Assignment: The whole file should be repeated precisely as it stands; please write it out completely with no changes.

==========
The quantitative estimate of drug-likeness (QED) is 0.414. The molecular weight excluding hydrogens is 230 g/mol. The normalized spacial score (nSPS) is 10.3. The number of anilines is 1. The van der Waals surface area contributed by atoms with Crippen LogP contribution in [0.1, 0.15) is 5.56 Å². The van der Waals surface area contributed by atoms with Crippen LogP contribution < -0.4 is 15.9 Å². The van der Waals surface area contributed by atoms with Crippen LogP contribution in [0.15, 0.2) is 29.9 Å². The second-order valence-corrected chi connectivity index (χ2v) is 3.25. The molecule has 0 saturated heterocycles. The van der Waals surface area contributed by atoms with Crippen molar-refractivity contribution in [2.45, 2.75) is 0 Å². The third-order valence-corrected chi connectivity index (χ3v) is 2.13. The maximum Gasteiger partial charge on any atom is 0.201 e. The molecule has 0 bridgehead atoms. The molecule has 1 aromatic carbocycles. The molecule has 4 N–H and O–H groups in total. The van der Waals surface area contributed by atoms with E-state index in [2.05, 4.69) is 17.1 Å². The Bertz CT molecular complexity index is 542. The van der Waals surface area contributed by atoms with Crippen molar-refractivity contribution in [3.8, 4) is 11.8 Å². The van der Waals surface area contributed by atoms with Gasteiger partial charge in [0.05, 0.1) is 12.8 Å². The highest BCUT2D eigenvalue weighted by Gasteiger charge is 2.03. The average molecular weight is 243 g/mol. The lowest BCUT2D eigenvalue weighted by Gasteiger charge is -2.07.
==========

The quantitative estimate of drug-likeness (QED) is 0.414. The molecular weight excluding hydrogens is 230 g/mol. The normalized spacial score (nSPS) is 10.3. The number of anilines is 1. The van der Waals surface area contributed by atoms with Crippen LogP contribution in [0.1, 0.15) is 5.56 Å². The van der Waals surface area contributed by atoms with Crippen LogP contribution < -0.4 is 15.9 Å². The van der Waals surface area contributed by atoms with Crippen LogP contribution in [0.15, 0.2) is 29.9 Å². The second-order valence-corrected chi connectivity index (χ2v) is 3.25. The molecule has 0 saturated heterocycles. The van der Waals surface area contributed by atoms with Crippen molar-refractivity contribution in [2.45, 2.75) is 0 Å². The third-order valence-corrected chi connectivity index (χ3v) is 2.13. The maximum Gasteiger partial charge on any atom is 0.201 e. The molecule has 0 bridgehead atoms. The molecule has 1 aromatic carbocycles. The molecule has 4 N–H and O–H groups in total. The van der Waals surface area contributed by atoms with E-state index in [2.05, 4.69) is 17.1 Å². The Bertz CT molecular complexity index is 542. The van der Waals surface area contributed by atoms with Crippen molar-refractivity contribution in [3.8, 4) is 11.8 Å². The van der Waals surface area contributed by atoms with Gasteiger partial charge in [0.05, 0.1) is 12.8 Å². The highest BCUT2D eigenvalue weighted by Gasteiger charge is 2.03. The average molecular weight is 243 g/mol. The lowest BCUT2D eigenvalue weighted by Gasteiger charge is -2.07.